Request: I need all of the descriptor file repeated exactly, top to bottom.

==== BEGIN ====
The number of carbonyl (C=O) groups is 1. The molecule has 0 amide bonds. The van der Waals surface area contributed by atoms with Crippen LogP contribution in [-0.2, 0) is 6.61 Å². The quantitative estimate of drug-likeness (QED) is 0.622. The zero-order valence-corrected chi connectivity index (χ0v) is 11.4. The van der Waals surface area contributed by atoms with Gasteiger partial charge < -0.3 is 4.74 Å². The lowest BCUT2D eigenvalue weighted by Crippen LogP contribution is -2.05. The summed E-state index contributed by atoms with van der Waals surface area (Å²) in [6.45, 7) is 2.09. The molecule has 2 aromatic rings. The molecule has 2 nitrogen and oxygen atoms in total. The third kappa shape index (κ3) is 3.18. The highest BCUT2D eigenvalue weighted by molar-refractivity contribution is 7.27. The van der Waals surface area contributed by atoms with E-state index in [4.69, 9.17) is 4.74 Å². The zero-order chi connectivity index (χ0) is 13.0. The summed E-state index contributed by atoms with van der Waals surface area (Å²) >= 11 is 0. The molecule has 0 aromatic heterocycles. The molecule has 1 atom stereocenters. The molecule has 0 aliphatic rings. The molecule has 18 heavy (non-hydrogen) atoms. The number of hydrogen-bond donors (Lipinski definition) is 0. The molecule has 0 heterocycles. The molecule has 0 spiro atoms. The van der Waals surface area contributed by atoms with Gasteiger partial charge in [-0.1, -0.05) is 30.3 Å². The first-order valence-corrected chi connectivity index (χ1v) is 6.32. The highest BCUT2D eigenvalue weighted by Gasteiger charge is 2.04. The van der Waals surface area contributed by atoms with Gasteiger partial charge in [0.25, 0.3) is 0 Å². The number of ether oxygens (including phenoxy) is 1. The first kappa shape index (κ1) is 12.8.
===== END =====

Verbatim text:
The number of carbonyl (C=O) groups is 1. The molecule has 0 amide bonds. The van der Waals surface area contributed by atoms with Crippen LogP contribution in [-0.2, 0) is 6.61 Å². The quantitative estimate of drug-likeness (QED) is 0.622. The zero-order valence-corrected chi connectivity index (χ0v) is 11.4. The van der Waals surface area contributed by atoms with Gasteiger partial charge < -0.3 is 4.74 Å². The lowest BCUT2D eigenvalue weighted by Crippen LogP contribution is -2.05. The summed E-state index contributed by atoms with van der Waals surface area (Å²) in [6.45, 7) is 2.09. The molecule has 2 aromatic rings. The molecule has 2 nitrogen and oxygen atoms in total. The third kappa shape index (κ3) is 3.18. The highest BCUT2D eigenvalue weighted by molar-refractivity contribution is 7.27. The van der Waals surface area contributed by atoms with E-state index in [4.69, 9.17) is 4.74 Å². The zero-order chi connectivity index (χ0) is 13.0. The summed E-state index contributed by atoms with van der Waals surface area (Å²) >= 11 is 0. The molecule has 0 aromatic heterocycles. The molecule has 1 atom stereocenters. The molecule has 0 aliphatic rings. The molecule has 18 heavy (non-hydrogen) atoms. The number of hydrogen-bond donors (Lipinski definition) is 0. The molecule has 0 heterocycles. The molecule has 0 spiro atoms. The van der Waals surface area contributed by atoms with Gasteiger partial charge in [-0.1, -0.05) is 30.3 Å². The first-order valence-corrected chi connectivity index (χ1v) is 6.32. The highest BCUT2D eigenvalue weighted by Gasteiger charge is 2.04. The van der Waals surface area contributed by atoms with Gasteiger partial charge in [0.25, 0.3) is 0 Å². The number of ether oxygens (including phenoxy) is 1. The first kappa shape index (κ1) is 12.8.